U.S. District Court Judge John Lee declined on Friday to immediately block Mayor Lori Lightfoot and Gov. J.B. Pritzker from requiring city and state workers to get vaccinated against COVID-19.
Lee ruled that the 130 employees — most of whom are members of the Chicago Fire Department — were not likely to succeed on any of their claims, which included arguments that the vaccine requirement violated the right to free exercise of religion under the First Amendment.
“The court will not second-guess the informed and rational scientific and public-policy judgments upon which the city and state have based their vaccine and COVID testing policy,” Lee ruled.
Lee said he was bound by a ruling by the United States Court of Appeals for the Seventh Circuit that upheld a requirement imposed by Indiana University officials that required students to be vaccinated against COVID-19 as well as the ruling of the United States Supreme Court in 1905 in the Jacobson v. Massachusetts case.
In addition, Lee cited the 13-30 vote earlier Friday by the Chicago City Council to rebuff efforts by some alderpeople to overturn the Lightfoot’s COVID-19 vaccine mandate.
The plaintiffs, represented by attorney Jonthan Lubin, can now ask the judge to issue a preliminary injunction in the case as part of the ongoing court case.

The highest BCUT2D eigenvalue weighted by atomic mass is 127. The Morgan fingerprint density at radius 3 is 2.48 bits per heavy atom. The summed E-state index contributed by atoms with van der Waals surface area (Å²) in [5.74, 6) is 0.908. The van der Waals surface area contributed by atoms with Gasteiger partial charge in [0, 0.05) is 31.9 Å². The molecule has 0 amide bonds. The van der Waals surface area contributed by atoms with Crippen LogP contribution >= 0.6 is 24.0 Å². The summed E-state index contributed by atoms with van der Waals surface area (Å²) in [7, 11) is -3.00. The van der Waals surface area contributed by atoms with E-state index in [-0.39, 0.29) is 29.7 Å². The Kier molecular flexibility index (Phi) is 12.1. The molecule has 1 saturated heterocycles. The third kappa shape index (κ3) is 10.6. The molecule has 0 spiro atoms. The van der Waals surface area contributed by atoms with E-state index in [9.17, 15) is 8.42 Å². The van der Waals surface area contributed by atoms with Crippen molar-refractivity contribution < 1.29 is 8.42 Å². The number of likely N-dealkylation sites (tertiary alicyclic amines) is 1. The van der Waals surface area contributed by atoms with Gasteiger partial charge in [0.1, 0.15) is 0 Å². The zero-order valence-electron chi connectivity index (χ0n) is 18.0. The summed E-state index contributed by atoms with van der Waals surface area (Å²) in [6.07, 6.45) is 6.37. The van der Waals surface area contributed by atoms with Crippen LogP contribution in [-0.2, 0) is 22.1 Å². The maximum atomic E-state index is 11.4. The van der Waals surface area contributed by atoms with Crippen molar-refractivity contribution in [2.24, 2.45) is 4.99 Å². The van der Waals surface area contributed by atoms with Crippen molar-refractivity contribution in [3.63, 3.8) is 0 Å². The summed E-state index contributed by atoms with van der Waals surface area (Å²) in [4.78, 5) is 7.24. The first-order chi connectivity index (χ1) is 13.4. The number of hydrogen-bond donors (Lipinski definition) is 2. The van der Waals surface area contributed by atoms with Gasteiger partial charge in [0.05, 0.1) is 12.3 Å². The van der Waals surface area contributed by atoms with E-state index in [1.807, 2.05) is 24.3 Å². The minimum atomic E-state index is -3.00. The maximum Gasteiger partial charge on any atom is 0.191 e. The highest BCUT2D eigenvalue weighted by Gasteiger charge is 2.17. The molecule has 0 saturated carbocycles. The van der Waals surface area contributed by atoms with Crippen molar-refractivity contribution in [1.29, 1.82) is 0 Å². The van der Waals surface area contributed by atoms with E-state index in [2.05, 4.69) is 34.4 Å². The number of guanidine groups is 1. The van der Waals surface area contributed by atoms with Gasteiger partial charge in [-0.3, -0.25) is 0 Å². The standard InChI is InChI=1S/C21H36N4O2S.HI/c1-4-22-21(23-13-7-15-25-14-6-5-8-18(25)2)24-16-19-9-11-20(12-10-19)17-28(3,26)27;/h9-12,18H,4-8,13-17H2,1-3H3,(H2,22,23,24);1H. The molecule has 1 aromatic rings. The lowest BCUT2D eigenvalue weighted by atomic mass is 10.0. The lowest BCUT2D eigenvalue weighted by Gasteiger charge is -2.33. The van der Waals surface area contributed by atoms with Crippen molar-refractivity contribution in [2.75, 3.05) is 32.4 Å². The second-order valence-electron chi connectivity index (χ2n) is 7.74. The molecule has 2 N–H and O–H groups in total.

A Cook County judge is expected to rule Monday in a separate case brought by the Fraternal Order of Police Lodge 7, which also seeks to block Lightfoot’s vaccine mandate.
Lightfoot first ordered all 30,956 city employees to be fully vaccinated by Oct. 15 but announced Oct. 8 that employees who were not fully vaccinated could avoid discipline until Dec. 31 by testing twice weekly for COVID-19 on their own time at their own expense.
Approximately 72% of all Chicago Police Department employees have disclosed their vaccination status to city officials, and more than 87% of Chicago Fire Department employees have disclosed their vaccination status, according to city data released Friday.
Every other city department had more than 92% of their employees disclose their vaccination status to city officials, according to city data.